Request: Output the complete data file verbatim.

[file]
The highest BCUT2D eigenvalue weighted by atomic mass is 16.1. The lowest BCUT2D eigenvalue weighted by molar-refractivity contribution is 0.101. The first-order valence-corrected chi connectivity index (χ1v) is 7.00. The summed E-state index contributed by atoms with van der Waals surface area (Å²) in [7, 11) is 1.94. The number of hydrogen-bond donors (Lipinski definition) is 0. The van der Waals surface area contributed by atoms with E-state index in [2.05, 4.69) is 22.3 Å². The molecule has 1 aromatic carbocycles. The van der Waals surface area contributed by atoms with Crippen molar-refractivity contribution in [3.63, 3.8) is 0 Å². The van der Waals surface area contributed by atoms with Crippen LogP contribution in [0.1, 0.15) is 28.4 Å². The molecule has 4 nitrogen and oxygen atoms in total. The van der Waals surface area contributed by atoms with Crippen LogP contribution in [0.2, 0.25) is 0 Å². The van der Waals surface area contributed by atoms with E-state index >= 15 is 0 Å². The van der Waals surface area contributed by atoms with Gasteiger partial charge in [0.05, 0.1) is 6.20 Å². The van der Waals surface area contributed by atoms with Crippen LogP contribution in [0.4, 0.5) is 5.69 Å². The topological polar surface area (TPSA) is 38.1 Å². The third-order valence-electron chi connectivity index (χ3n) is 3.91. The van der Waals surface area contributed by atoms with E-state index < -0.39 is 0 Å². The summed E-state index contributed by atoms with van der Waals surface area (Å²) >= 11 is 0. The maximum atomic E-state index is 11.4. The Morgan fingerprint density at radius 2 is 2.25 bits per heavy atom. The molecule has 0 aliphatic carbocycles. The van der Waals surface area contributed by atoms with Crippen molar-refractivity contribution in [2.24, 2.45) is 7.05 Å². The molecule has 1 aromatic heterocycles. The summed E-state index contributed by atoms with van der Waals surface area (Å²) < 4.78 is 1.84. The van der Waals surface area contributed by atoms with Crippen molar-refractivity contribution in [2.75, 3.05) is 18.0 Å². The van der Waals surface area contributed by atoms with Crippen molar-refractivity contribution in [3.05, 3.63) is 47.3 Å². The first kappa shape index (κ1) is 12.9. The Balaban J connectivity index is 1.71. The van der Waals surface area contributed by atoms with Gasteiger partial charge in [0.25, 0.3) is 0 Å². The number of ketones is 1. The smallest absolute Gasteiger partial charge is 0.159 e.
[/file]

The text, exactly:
The highest BCUT2D eigenvalue weighted by atomic mass is 16.1. The lowest BCUT2D eigenvalue weighted by molar-refractivity contribution is 0.101. The first-order valence-corrected chi connectivity index (χ1v) is 7.00. The summed E-state index contributed by atoms with van der Waals surface area (Å²) in [7, 11) is 1.94. The number of hydrogen-bond donors (Lipinski definition) is 0. The van der Waals surface area contributed by atoms with E-state index in [2.05, 4.69) is 22.3 Å². The molecule has 1 aromatic carbocycles. The van der Waals surface area contributed by atoms with Crippen molar-refractivity contribution in [3.63, 3.8) is 0 Å². The van der Waals surface area contributed by atoms with Crippen LogP contribution in [0.1, 0.15) is 28.4 Å². The molecule has 4 nitrogen and oxygen atoms in total. The van der Waals surface area contributed by atoms with Crippen LogP contribution in [0.2, 0.25) is 0 Å². The van der Waals surface area contributed by atoms with E-state index >= 15 is 0 Å². The van der Waals surface area contributed by atoms with Gasteiger partial charge in [0.05, 0.1) is 6.20 Å². The van der Waals surface area contributed by atoms with Crippen LogP contribution in [0.4, 0.5) is 5.69 Å². The topological polar surface area (TPSA) is 38.1 Å². The third-order valence-electron chi connectivity index (χ3n) is 3.91. The van der Waals surface area contributed by atoms with E-state index < -0.39 is 0 Å². The summed E-state index contributed by atoms with van der Waals surface area (Å²) >= 11 is 0. The maximum atomic E-state index is 11.4. The Morgan fingerprint density at radius 2 is 2.25 bits per heavy atom. The molecule has 0 aliphatic carbocycles. The van der Waals surface area contributed by atoms with Crippen molar-refractivity contribution in [2.24, 2.45) is 7.05 Å². The molecule has 1 aromatic heterocycles. The summed E-state index contributed by atoms with van der Waals surface area (Å²) < 4.78 is 1.84. The van der Waals surface area contributed by atoms with Crippen molar-refractivity contribution in [2.75, 3.05) is 18.0 Å². The van der Waals surface area contributed by atoms with Crippen molar-refractivity contribution in [3.05, 3.63) is 47.3 Å². The first kappa shape index (κ1) is 12.9. The Balaban J connectivity index is 1.71. The van der Waals surface area contributed by atoms with Gasteiger partial charge in [0.25, 0.3) is 0 Å². The number of ketones is 1. The smallest absolute Gasteiger partial charge is 0.159 e.